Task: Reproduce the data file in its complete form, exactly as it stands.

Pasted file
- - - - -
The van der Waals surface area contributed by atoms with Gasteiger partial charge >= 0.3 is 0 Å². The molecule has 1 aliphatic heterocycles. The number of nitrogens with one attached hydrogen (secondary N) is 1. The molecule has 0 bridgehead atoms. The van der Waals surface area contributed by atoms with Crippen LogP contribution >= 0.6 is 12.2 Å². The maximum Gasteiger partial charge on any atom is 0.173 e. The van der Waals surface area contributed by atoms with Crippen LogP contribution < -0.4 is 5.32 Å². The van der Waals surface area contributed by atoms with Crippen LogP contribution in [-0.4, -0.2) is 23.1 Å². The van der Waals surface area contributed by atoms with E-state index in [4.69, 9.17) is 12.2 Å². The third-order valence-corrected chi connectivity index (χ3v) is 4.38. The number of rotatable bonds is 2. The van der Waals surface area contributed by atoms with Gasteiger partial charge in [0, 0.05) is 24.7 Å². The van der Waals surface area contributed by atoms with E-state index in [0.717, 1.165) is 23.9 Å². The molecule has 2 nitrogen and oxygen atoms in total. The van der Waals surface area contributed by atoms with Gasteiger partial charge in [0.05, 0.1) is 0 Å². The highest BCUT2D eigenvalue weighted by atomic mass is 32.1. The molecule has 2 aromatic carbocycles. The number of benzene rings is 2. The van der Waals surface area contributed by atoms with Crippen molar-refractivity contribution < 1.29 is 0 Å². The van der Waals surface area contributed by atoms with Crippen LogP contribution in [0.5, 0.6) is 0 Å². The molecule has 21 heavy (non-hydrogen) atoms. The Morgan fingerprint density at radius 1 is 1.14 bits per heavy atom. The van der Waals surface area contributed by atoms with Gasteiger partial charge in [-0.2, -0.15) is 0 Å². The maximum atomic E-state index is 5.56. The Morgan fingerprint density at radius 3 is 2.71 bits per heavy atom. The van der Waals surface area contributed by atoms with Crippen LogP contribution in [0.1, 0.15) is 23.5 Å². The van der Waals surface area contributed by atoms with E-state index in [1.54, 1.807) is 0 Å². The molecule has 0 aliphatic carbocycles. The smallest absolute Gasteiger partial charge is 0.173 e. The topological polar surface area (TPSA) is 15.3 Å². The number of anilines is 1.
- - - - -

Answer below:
The van der Waals surface area contributed by atoms with Gasteiger partial charge >= 0.3 is 0 Å². The molecule has 1 aliphatic heterocycles. The number of nitrogens with one attached hydrogen (secondary N) is 1. The molecule has 0 bridgehead atoms. The van der Waals surface area contributed by atoms with Crippen LogP contribution >= 0.6 is 12.2 Å². The maximum Gasteiger partial charge on any atom is 0.173 e. The van der Waals surface area contributed by atoms with Crippen LogP contribution < -0.4 is 5.32 Å². The van der Waals surface area contributed by atoms with Crippen LogP contribution in [-0.4, -0.2) is 23.1 Å². The van der Waals surface area contributed by atoms with E-state index in [4.69, 9.17) is 12.2 Å². The third-order valence-corrected chi connectivity index (χ3v) is 4.38. The number of rotatable bonds is 2. The van der Waals surface area contributed by atoms with Gasteiger partial charge in [0, 0.05) is 24.7 Å². The van der Waals surface area contributed by atoms with E-state index in [0.717, 1.165) is 23.9 Å². The molecule has 2 nitrogen and oxygen atoms in total. The van der Waals surface area contributed by atoms with Gasteiger partial charge in [0.05, 0.1) is 0 Å². The highest BCUT2D eigenvalue weighted by atomic mass is 32.1. The molecule has 2 aromatic carbocycles. The number of benzene rings is 2. The van der Waals surface area contributed by atoms with Crippen molar-refractivity contribution < 1.29 is 0 Å². The van der Waals surface area contributed by atoms with Crippen LogP contribution in [0.5, 0.6) is 0 Å². The molecule has 21 heavy (non-hydrogen) atoms. The Morgan fingerprint density at radius 1 is 1.14 bits per heavy atom. The van der Waals surface area contributed by atoms with Gasteiger partial charge in [-0.2, -0.15) is 0 Å². The maximum atomic E-state index is 5.56. The Morgan fingerprint density at radius 3 is 2.71 bits per heavy atom. The van der Waals surface area contributed by atoms with Crippen LogP contribution in [0.1, 0.15) is 23.5 Å². The van der Waals surface area contributed by atoms with E-state index in [1.54, 1.807) is 0 Å². The molecule has 0 aliphatic carbocycles. The smallest absolute Gasteiger partial charge is 0.173 e. The topological polar surface area (TPSA) is 15.3 Å². The number of anilines is 1.